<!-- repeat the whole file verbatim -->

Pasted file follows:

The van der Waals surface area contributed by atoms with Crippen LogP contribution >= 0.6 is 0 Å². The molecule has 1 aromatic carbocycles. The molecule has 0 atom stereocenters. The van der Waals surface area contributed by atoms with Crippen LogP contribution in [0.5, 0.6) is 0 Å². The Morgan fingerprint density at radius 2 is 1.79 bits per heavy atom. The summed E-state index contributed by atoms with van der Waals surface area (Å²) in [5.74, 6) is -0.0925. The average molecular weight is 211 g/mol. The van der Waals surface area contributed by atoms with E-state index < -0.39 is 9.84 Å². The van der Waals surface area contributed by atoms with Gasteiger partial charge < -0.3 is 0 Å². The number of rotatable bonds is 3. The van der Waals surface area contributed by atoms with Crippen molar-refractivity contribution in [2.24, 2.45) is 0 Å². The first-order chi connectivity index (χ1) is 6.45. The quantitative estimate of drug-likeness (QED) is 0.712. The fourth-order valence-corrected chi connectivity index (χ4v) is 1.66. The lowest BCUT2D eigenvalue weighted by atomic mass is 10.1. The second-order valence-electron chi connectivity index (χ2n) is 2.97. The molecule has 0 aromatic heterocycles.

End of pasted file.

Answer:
The van der Waals surface area contributed by atoms with Crippen LogP contribution >= 0.6 is 0 Å². The molecule has 1 aromatic carbocycles. The molecule has 0 atom stereocenters. The van der Waals surface area contributed by atoms with Crippen LogP contribution in [0.5, 0.6) is 0 Å². The Morgan fingerprint density at radius 2 is 1.79 bits per heavy atom. The summed E-state index contributed by atoms with van der Waals surface area (Å²) in [5.74, 6) is -0.0925. The average molecular weight is 211 g/mol. The van der Waals surface area contributed by atoms with E-state index < -0.39 is 9.84 Å². The van der Waals surface area contributed by atoms with Gasteiger partial charge < -0.3 is 0 Å². The number of rotatable bonds is 3. The van der Waals surface area contributed by atoms with Crippen molar-refractivity contribution in [2.24, 2.45) is 0 Å². The first-order chi connectivity index (χ1) is 6.45. The quantitative estimate of drug-likeness (QED) is 0.712. The fourth-order valence-corrected chi connectivity index (χ4v) is 1.66. The lowest BCUT2D eigenvalue weighted by atomic mass is 10.1. The second-order valence-electron chi connectivity index (χ2n) is 2.97. The molecule has 0 aromatic heterocycles.